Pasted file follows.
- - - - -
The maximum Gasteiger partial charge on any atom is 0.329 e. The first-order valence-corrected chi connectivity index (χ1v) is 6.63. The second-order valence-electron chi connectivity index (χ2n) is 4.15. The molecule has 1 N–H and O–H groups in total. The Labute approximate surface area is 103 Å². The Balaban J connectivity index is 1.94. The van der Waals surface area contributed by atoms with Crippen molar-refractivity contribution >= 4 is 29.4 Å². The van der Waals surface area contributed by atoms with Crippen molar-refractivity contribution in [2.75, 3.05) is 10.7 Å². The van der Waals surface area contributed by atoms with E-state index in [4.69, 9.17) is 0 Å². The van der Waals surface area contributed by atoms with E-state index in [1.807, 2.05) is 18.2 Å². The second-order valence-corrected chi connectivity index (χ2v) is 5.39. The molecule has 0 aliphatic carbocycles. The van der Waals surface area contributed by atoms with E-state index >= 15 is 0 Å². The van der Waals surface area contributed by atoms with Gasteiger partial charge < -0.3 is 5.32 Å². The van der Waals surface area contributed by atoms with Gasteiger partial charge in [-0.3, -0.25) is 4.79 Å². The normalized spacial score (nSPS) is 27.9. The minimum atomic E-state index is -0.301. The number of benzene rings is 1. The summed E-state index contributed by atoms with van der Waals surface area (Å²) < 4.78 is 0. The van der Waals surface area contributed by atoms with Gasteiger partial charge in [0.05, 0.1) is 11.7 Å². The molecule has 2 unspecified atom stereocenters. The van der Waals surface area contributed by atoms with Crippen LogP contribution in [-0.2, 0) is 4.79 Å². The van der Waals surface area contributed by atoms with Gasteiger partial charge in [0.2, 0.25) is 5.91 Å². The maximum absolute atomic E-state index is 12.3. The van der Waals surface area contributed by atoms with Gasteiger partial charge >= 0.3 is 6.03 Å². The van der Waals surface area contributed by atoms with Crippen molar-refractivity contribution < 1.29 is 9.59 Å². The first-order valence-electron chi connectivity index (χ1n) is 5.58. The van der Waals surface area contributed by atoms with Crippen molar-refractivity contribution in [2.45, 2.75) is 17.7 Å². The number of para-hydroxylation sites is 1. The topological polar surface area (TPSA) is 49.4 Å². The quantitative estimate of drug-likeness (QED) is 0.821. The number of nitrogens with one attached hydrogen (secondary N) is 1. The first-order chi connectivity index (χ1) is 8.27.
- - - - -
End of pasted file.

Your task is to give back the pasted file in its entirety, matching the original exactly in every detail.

The maximum Gasteiger partial charge on any atom is 0.329 e. The first-order valence-corrected chi connectivity index (χ1v) is 6.63. The second-order valence-electron chi connectivity index (χ2n) is 4.15. The molecule has 1 N–H and O–H groups in total. The Labute approximate surface area is 103 Å². The Balaban J connectivity index is 1.94. The van der Waals surface area contributed by atoms with Crippen molar-refractivity contribution >= 4 is 29.4 Å². The van der Waals surface area contributed by atoms with Crippen molar-refractivity contribution in [2.75, 3.05) is 10.7 Å². The van der Waals surface area contributed by atoms with E-state index in [4.69, 9.17) is 0 Å². The van der Waals surface area contributed by atoms with E-state index in [1.807, 2.05) is 18.2 Å². The second-order valence-corrected chi connectivity index (χ2v) is 5.39. The molecule has 0 aliphatic carbocycles. The van der Waals surface area contributed by atoms with E-state index >= 15 is 0 Å². The van der Waals surface area contributed by atoms with Gasteiger partial charge < -0.3 is 5.32 Å². The van der Waals surface area contributed by atoms with Gasteiger partial charge in [-0.3, -0.25) is 4.79 Å². The normalized spacial score (nSPS) is 27.9. The minimum atomic E-state index is -0.301. The number of benzene rings is 1. The summed E-state index contributed by atoms with van der Waals surface area (Å²) < 4.78 is 0. The van der Waals surface area contributed by atoms with Gasteiger partial charge in [0.05, 0.1) is 11.7 Å². The molecule has 2 unspecified atom stereocenters. The van der Waals surface area contributed by atoms with Crippen LogP contribution in [-0.2, 0) is 4.79 Å². The van der Waals surface area contributed by atoms with Gasteiger partial charge in [0.2, 0.25) is 5.91 Å². The maximum absolute atomic E-state index is 12.3. The van der Waals surface area contributed by atoms with Gasteiger partial charge >= 0.3 is 6.03 Å². The van der Waals surface area contributed by atoms with Crippen molar-refractivity contribution < 1.29 is 9.59 Å². The first-order valence-electron chi connectivity index (χ1n) is 5.58. The van der Waals surface area contributed by atoms with Crippen molar-refractivity contribution in [2.45, 2.75) is 17.7 Å². The number of para-hydroxylation sites is 1. The topological polar surface area (TPSA) is 49.4 Å². The quantitative estimate of drug-likeness (QED) is 0.821. The number of nitrogens with one attached hydrogen (secondary N) is 1. The first-order chi connectivity index (χ1) is 8.27.